Thursday, 4 December 2014

Anne Billson nails it

From the Daily Telegraph comes what I must agree is bad news: Universal is 'reimagining' its classic monsters. In an article that I'd urge you to read, Anne Billson points out that this is almost certain to produce some crappy films that can't hold a candle to the horror classics. A few quotes:
Do you remember Universal's post-Millennium monster movies? Do you remember The Mummy and its increasingly naff sequels? How about Van Helsing, Dracula Untold or The Wolfman – which even Universal's president admitted was "one of the worst movies we made". For me, though, the decisive scuppering factor was Benicio Del Toro's uncanny resemblance to Frankie Howerd.
Another problem is that upmarket film-makers (...) just don't "get" horror,(...). Take the late Mike Nichols, who saw Wolf as "transcending the horror genre" and apparently imagined, rather endearingly, that he was the first director ever to portray the wolfman as a metaphor for modern masculinity and the beast within. Or Robert De Niro, agreeing to play the creature in Kenneth Branagh's Frankenstein, "because I knew that Ken was going to make more than just another horror film, that he was going to give it a deeper meaning." You idiots! The "deeper meaning" is already there. It always has been.
Perhaps the new Universal franchise will give us thrill-a-minute fun-rides, souped-up Monster Squads for our times, in which case hurrah for them, and for us. But one thing they won't be is proper monster movies.
I have nothing to add to that. Again, I urge you to read the piece. So much good horror is made by small, unflashy film-makers with limited resources. There is really no need for big-budget stuff, as all the things that require a big budget take us away from the horror (or supernatural) genre and into the world of franchising. But since 'reimagining' is all about grabbing cash with both hands, I suppose we'll be getting Wolfman action figures and a spin-off Frankenstein game, whether we like it or not.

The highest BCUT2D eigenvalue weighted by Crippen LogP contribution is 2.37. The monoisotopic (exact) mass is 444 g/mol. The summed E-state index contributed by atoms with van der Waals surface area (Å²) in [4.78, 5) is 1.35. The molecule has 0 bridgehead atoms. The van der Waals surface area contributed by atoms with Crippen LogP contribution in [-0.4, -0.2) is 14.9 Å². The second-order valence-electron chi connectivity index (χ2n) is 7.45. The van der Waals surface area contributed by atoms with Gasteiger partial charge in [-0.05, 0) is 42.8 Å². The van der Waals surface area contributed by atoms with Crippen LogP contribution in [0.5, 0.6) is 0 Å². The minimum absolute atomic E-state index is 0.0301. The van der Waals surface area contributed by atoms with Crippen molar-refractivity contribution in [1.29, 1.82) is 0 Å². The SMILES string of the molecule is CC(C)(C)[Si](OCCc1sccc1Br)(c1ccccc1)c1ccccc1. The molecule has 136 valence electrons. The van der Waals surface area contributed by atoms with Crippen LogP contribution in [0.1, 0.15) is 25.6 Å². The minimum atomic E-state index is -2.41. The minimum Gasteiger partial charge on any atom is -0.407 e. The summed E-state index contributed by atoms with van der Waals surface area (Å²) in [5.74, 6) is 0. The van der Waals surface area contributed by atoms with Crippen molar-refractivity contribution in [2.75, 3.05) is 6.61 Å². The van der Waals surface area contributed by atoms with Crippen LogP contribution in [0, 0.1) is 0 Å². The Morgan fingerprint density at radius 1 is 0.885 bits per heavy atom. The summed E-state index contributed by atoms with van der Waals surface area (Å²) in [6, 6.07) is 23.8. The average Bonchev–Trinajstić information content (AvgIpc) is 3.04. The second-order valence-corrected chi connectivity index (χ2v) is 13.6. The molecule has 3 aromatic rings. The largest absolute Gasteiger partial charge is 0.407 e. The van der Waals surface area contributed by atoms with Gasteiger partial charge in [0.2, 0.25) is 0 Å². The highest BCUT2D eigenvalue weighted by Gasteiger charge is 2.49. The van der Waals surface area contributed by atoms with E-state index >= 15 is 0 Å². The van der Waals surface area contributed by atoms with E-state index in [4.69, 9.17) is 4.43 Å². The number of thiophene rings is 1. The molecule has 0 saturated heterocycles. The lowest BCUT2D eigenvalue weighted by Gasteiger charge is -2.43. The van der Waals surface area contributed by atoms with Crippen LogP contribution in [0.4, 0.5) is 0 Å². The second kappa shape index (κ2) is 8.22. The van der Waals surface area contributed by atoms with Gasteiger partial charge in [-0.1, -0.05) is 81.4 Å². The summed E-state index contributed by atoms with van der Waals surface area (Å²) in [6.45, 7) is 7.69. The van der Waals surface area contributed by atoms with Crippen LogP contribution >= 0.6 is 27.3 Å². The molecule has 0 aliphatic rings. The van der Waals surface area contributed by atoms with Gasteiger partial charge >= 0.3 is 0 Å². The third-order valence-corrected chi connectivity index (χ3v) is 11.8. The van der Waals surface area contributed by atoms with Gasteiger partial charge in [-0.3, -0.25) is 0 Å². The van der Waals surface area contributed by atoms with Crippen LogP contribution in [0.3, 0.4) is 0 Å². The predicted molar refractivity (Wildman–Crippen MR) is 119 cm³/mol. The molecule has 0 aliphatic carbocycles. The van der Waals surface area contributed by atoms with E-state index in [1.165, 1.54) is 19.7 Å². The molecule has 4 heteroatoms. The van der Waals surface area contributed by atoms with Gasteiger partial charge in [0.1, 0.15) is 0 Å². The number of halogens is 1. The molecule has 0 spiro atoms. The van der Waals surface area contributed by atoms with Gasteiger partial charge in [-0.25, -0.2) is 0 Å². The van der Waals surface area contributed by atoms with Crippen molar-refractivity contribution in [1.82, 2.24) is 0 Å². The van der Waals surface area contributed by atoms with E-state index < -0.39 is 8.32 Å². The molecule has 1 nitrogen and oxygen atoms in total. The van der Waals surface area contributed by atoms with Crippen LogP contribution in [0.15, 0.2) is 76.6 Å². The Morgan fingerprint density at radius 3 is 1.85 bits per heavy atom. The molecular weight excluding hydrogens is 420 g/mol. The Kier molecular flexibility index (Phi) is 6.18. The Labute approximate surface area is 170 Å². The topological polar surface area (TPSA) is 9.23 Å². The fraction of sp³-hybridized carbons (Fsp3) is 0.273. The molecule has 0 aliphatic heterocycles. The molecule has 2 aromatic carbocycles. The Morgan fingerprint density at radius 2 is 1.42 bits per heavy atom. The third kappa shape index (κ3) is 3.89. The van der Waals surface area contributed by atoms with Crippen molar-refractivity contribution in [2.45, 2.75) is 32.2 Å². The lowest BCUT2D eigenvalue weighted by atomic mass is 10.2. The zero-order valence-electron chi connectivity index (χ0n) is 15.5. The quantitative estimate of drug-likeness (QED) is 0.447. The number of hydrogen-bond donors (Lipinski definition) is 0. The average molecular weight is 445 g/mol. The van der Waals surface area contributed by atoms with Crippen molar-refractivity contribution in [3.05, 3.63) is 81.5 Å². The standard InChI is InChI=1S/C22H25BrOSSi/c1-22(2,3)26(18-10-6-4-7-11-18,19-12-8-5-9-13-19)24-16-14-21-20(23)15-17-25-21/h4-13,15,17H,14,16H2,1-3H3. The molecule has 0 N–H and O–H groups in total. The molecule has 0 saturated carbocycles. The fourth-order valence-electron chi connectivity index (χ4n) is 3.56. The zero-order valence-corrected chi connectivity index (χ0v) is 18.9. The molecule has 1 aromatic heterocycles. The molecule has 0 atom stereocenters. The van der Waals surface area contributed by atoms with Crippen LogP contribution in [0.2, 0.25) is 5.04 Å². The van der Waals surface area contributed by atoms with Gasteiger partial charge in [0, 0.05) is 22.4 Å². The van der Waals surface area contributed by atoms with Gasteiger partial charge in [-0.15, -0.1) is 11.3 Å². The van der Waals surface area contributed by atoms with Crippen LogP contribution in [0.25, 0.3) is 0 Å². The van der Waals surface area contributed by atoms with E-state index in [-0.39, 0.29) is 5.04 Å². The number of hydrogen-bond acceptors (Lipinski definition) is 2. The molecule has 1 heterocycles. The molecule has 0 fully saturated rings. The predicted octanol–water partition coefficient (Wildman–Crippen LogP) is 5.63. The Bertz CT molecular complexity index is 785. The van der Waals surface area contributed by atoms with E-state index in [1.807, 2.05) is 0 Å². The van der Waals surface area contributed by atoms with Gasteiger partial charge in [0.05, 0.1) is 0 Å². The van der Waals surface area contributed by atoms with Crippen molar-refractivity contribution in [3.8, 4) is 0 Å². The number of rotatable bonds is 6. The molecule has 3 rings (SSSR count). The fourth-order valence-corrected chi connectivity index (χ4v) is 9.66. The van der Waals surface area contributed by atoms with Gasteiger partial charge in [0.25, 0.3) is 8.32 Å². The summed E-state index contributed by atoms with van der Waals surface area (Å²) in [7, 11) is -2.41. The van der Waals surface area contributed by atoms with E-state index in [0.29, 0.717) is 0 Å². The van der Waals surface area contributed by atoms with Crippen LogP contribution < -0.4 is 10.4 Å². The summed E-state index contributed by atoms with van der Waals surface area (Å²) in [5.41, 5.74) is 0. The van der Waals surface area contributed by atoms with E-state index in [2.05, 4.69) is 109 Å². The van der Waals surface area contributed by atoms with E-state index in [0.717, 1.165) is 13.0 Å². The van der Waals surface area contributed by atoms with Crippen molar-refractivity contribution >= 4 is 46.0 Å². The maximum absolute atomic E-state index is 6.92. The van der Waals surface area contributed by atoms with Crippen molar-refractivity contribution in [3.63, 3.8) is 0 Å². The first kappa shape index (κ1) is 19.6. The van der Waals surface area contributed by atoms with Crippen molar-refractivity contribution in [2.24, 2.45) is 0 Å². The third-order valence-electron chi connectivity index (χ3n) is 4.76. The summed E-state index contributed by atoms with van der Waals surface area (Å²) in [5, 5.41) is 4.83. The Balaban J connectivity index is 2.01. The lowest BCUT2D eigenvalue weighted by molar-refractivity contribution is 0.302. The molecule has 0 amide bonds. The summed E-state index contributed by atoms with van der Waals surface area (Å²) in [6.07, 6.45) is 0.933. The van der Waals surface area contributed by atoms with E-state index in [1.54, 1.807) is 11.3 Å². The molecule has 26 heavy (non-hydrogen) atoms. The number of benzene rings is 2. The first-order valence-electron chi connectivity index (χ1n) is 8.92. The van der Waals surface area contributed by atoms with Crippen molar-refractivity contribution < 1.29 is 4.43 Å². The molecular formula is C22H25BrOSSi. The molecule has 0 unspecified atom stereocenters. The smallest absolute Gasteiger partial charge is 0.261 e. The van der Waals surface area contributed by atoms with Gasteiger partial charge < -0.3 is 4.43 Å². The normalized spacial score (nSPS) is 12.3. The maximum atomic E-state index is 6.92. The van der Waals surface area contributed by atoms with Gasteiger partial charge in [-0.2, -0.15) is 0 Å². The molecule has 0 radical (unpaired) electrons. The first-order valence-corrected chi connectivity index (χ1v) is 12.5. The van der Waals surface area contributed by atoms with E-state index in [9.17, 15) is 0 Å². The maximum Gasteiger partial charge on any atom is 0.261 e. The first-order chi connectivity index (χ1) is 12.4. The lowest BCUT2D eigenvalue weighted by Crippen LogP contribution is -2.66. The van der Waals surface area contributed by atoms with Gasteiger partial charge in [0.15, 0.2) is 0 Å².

knobgobbler said...

Monstersploitation! I expect big (indecipherable) action sequences and 'epic' storylines that suck all the horror out of the room in favor of eye-candy and goshwow.
I'm trying hard to think of any decent horror movie that suffered because of it's budget and would have been improved by having a lot of money thrown at it... not coming up with anything.

Oscar Solis said...

Not a fan of the action oriented approach but I'd give it a wait and see. I'll never say never, especially since I actually enjoyed the new Godzilla movie. Still, the nice thing is that I still have my collection of the classic Universal movies so I'll always be able to enjoy Son of Dracula when I want. I would venture to say that the last Universal Monster movie that worked was the 1979 version of Dracula starring Langella and Olivier.

I had written more about box office and returns vs profit but that's a discussion for another time.

valdemar said...

Agree about Langella! Tremendous fun.